Disney Forgoes Millions of Dollars to Stop Running Netflix Ads

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Disney strikes another blow against Netflix. Rafael Henrique/SOPA Images/LightRocket via Getty Images

In a February earnings call, Disney CEO Bob Iger estimated that the company would forgo at least $150 million in year-over-year licensing revenue as it rerouted its content from Netflix to its forthcoming streaming service Disney+. Now, the Magic Kingdom is willing to turn its back on millions more in order to strike a blow against the market-leading rival streaming service.

Disney will no longer run Netflix’s advertisements on linear networks ABC, Freeform and FX, Variety reports, though ESPN will still feature Netflix commercials. This tactic applies to several major streaming services that don’t possess an existing relationship with Disney that extends into distribution and programming. The strategy will forfeit millions of dollars in advertising revenue in multiple forms, but limit the exposure Disney provides to its direct competitors ahead of its over-the-top launch next month.

Apple TV+, also debuting in November, has begun aggressively marketing its upcoming originals on linear television. AT&T WarnerMedia’s HBO Max and Comcast NBCUniversal’s Peacock are expected to follow suit before their respective Spring launches. Despite standing on opposite ends of the television divide, linear networks and streaming services have been able to do business with each other.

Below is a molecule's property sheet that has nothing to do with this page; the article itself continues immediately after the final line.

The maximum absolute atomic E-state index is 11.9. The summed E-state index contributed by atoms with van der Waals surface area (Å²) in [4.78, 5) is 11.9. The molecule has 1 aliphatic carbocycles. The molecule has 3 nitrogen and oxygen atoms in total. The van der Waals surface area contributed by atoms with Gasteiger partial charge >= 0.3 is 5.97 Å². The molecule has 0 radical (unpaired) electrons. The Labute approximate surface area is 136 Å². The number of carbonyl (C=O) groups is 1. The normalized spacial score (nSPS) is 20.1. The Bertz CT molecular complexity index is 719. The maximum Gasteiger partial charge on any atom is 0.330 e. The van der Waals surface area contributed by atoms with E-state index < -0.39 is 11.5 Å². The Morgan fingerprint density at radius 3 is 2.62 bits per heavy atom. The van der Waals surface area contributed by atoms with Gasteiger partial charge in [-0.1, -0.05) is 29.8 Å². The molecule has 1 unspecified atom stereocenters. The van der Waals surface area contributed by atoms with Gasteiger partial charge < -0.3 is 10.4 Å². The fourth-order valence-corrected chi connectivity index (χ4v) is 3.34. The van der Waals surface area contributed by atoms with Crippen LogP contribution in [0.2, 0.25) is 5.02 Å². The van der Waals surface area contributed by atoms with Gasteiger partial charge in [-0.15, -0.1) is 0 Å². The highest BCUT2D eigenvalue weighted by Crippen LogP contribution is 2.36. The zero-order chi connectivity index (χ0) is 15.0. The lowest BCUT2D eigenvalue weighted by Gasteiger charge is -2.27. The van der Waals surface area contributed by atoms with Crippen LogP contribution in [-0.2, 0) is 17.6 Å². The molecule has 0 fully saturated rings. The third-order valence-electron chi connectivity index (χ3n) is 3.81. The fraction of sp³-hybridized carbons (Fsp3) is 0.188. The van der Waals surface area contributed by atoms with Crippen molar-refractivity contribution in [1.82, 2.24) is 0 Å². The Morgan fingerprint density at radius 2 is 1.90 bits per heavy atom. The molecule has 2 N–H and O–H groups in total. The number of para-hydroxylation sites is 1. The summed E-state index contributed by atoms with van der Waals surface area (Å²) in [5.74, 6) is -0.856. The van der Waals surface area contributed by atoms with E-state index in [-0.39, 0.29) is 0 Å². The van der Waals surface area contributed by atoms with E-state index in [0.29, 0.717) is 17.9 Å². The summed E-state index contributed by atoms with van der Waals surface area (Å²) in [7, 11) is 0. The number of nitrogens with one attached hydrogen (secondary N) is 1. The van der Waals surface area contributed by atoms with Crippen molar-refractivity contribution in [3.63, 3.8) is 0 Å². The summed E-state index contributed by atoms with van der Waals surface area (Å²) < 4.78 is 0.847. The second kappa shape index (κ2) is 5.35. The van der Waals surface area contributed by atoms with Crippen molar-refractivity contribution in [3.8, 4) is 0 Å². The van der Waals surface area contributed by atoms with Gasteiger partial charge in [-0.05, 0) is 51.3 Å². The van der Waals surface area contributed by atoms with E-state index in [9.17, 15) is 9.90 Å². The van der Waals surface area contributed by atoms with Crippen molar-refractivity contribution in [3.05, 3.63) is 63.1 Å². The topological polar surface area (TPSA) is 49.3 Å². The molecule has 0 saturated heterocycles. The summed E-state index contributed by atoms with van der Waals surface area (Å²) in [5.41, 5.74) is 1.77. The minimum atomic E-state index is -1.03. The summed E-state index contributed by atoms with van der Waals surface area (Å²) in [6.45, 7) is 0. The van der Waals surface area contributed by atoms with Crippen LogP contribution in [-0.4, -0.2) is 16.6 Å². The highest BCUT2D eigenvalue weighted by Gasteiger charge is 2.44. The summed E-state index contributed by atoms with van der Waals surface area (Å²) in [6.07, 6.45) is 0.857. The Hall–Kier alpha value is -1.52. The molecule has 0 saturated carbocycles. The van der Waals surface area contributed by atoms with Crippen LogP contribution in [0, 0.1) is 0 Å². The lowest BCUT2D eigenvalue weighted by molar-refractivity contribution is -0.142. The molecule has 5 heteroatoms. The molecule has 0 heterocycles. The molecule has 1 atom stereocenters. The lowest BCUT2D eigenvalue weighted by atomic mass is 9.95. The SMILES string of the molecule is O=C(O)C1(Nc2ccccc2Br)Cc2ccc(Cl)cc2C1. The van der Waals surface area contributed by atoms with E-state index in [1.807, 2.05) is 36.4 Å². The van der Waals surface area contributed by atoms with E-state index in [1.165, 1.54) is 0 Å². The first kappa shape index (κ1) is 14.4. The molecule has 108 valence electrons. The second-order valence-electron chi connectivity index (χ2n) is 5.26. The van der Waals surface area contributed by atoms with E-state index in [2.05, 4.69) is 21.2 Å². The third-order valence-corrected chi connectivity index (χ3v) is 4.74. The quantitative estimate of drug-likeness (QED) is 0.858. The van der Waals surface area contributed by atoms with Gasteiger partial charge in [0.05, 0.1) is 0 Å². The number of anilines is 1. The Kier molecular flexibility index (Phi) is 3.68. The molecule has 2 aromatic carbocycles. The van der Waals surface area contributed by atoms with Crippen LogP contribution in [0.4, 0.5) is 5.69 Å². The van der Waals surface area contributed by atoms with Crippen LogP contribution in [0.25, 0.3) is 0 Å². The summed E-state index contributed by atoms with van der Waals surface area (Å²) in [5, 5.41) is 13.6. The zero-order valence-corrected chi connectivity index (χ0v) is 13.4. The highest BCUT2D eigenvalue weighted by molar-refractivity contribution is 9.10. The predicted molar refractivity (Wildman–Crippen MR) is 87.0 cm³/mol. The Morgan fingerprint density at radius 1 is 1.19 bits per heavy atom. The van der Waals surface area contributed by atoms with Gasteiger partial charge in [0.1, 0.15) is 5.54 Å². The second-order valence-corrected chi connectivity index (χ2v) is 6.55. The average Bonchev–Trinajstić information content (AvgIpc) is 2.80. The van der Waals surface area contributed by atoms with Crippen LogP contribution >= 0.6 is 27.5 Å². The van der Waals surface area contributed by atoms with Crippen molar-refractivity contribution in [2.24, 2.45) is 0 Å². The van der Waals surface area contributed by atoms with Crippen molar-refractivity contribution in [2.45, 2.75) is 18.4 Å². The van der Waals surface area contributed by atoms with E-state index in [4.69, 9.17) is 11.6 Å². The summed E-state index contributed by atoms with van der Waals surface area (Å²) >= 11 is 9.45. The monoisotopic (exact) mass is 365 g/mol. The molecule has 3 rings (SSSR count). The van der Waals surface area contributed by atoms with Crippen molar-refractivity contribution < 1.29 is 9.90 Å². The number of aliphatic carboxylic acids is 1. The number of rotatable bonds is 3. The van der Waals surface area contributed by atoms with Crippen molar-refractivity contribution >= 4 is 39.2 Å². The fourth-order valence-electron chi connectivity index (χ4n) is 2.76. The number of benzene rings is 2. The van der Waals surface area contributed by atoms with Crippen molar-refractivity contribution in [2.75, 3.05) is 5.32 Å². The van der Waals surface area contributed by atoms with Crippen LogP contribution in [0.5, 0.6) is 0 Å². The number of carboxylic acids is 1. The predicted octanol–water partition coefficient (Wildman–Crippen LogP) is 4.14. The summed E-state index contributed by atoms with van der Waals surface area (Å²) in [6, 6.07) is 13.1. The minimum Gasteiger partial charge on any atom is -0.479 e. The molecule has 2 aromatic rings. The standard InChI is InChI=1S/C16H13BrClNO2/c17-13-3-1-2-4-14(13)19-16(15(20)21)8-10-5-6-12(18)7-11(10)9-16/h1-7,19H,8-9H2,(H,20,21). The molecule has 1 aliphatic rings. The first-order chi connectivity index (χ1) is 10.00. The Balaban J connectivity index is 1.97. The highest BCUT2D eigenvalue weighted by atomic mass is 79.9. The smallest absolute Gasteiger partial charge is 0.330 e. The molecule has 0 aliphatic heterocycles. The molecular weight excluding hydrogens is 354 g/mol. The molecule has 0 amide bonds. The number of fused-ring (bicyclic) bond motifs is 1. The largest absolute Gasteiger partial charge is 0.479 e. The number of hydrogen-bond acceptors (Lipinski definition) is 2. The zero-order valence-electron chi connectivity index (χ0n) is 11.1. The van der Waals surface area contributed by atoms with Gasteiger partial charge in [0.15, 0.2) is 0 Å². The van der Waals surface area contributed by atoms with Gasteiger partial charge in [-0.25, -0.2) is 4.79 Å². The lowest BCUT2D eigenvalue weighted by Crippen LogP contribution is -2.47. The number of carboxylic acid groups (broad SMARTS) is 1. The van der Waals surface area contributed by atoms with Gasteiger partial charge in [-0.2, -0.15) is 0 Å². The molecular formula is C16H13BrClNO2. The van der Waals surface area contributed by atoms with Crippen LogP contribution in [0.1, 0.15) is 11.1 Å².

Disney’s linear rivals are likely rejoicing at the news as they prepare to accept all of that deep-pocketed streaming money while ABC, Freeform and FX look for less lucrative alternatives. But, it’s worth noting that Iger is playing the long game here. Under his leadership, Disney was the first major entertainment media conglomerate to embrace digital distribution as the studio moved quickly to sell content on iTunes in the mid-2000s and erect the ABC Media Player with an ad-supported model.

The decline of Pay-TV is accelerating as nearly three million customers opted out of a traditional cable package last year. According to a recent Roku report, there are 23.8 million cord-cutting households in the U.S. and 55 million traditional with the gap closing every month. Television is moving toward a distribution agnostic model and Iger wants Disney+ positioned to lead the transition. One avenue to that reality is to limit Netflix’s exposure as much as it can.

Analysts believe Disney+ could attract 15 million subscribers within its first year with 90 million as the goal within the next five years. At this time, Netflix boasts 60 million domestic subscribers and 90 million overseas. Let the games begin.

Disney Forgoes Millions of Dollars to Stop Running Netflix Ads